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Breaking Open the Head: A Psychedelic Journey into the Heart of Contemporary Shamanism Paperback – August 12, 2003


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Breaking Open the Head: A Psychedelic Journey into the Heart of Contemporary Shamanism + Food of the Gods: The Search for the Original Tree of Knowledge A Radical History of Plants, Drugs, and Human Evolution + The Doors of Perception: Heaven and Hell (Thinking Classics)
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Product Details

  • Paperback: 336 pages
  • Publisher: Broadway Books; 1st edition (August 12, 2003)
  • Language: English
  • ISBN-10: 0767907434
  • ISBN-13: 978-0767907439
  • Product Dimensions: 8.1 x 5.2 x 0.8 inches
  • Shipping Weight: 8.8 ounces (View shipping rates and policies)
  • Average Customer Review: 4.4 out of 5 stars  See all reviews (94 customer reviews)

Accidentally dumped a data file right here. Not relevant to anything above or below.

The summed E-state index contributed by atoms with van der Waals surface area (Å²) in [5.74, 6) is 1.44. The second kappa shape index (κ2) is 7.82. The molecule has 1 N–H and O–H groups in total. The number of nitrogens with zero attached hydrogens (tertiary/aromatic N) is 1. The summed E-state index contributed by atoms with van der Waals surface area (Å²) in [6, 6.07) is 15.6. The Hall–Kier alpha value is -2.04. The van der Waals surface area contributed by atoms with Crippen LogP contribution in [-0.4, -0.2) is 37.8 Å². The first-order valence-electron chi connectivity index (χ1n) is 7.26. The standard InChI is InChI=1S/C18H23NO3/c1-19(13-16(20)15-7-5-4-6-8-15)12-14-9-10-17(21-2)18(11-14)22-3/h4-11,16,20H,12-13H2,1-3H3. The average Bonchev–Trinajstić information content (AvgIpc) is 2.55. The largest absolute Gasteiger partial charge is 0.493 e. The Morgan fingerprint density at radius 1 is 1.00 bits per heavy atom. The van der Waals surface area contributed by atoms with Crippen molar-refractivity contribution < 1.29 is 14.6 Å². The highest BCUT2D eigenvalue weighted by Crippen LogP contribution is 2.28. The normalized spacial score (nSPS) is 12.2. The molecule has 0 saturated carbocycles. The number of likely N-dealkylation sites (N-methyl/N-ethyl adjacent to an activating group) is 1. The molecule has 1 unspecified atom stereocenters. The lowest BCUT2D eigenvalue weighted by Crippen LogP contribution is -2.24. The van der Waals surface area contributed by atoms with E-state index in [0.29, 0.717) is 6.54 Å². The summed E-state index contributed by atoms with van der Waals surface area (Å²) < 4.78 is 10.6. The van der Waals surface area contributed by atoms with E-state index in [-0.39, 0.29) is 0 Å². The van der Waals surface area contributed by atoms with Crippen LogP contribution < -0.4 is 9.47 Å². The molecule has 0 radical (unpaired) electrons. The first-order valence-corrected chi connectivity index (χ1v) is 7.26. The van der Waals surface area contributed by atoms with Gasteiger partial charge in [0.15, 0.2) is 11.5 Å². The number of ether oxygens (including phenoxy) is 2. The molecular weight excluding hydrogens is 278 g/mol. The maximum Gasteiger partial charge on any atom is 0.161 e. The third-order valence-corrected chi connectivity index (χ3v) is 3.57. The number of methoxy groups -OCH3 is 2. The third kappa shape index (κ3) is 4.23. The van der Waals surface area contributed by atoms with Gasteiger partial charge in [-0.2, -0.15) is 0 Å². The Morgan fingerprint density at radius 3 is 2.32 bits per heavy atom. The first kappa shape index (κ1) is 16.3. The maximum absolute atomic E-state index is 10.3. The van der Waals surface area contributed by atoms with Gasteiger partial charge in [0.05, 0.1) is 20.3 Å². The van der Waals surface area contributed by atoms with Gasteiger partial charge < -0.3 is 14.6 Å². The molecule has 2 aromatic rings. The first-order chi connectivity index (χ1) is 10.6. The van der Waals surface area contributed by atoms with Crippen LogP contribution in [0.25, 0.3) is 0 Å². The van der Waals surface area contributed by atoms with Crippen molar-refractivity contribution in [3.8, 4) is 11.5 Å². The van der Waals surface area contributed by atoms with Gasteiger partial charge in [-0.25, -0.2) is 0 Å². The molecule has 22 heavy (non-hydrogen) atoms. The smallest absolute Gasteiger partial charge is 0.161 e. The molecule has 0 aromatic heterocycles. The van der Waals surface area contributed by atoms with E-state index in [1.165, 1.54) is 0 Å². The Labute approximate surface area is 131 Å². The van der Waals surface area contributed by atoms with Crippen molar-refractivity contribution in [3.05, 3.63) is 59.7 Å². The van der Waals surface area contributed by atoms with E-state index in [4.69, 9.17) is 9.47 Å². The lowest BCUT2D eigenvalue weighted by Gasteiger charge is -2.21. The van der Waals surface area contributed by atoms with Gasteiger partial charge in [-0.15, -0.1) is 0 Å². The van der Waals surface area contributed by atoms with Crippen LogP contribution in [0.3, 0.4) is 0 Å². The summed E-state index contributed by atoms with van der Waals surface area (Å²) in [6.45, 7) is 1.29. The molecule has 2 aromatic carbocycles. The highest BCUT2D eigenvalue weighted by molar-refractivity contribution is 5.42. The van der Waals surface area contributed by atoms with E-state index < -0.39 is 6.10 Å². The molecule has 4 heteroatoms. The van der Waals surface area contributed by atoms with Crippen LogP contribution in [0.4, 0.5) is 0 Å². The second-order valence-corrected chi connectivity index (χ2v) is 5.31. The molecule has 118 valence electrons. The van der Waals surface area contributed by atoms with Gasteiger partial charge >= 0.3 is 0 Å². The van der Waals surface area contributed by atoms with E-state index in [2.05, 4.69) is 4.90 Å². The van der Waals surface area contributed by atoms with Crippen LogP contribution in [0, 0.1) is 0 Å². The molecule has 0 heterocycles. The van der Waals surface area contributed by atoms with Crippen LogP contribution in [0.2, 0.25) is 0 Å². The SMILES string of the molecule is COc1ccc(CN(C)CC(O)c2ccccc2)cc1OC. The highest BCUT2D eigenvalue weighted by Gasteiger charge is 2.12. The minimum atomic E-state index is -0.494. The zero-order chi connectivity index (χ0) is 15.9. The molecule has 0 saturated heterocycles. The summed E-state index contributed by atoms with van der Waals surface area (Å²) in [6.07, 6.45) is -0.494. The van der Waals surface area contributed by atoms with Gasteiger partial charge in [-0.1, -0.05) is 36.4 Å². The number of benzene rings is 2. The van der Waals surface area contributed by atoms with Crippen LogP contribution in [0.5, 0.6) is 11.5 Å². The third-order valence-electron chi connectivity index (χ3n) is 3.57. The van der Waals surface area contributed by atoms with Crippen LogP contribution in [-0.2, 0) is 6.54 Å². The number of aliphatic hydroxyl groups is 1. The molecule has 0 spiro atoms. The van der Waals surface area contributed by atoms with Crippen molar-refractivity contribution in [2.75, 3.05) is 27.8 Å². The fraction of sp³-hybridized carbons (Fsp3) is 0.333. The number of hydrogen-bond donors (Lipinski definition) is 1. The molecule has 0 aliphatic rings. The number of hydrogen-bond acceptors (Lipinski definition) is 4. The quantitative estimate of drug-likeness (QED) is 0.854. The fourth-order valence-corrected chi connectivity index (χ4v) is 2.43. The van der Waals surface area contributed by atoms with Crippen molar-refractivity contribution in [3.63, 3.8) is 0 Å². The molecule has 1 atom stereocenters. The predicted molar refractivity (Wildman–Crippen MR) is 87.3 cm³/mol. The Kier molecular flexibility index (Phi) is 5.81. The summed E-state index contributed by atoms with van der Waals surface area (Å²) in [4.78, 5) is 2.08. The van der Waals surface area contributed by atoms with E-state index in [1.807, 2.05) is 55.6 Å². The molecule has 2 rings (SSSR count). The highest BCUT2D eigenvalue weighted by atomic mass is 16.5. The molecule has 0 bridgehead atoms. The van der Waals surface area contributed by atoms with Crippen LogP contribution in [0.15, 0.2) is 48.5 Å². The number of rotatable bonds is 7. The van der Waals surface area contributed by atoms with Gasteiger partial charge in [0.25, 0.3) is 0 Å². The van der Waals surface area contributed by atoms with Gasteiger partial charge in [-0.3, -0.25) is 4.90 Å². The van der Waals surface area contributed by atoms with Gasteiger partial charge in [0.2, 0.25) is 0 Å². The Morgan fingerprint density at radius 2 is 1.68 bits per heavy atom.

• Amazon Best Sellers Rank: #19,251 in Books (See Top 100 in Books)

Editorial Reviews

From Publishers Weekly

Open City editor Pinchbeck's book debut is a polemic that picks up the threads that Huxley's The Doors of Perception, Ken Kesey's Merry Pranksters and counterculture idealism left in the culture. Charting his gradual transformation from a cynical New York litterateur to psychedelic acolyte, Pinchbeck uses elements of travelogue, memoir, "entheobotany" ("the study of god-containing plants") and historical research to ask why these "doorways of the mind" have been unceremoniously sealed, sharing Walter Benjamin's melancholy about the exasperating nature of consumerism: "We live in a culture where everything tastes good but nothing satisfies." Pinchbeck travels the earth in search of spiritual awakening through tripping, from Gabon to the Nevada desert. At happenings like the Burning Man festival or a plant conference in the Ecuadorean jungle, Pinchbeck meets "modern shamans" and tells their stories as they intersect with his. In his reporting, he manages to walk a difficult tonal tightrope, balancing his skepticism with a desire to be transformed. He thoughtfully surveys the literature about psychedelic drugs, but the most exhilarating and illuminating sections are the descriptions of drug taking: he calls this visiting the "spirit world," which is "like a cosmic bureaucracy employing its own PR department, its own off-kilter sense of dream-logic and humor... constantly playing with human limitations, dangling possibilities before our puny grasps at knowledge." There's little new drug lore here, but Pinchbeck's earnest, engaged and winning manner carry the book.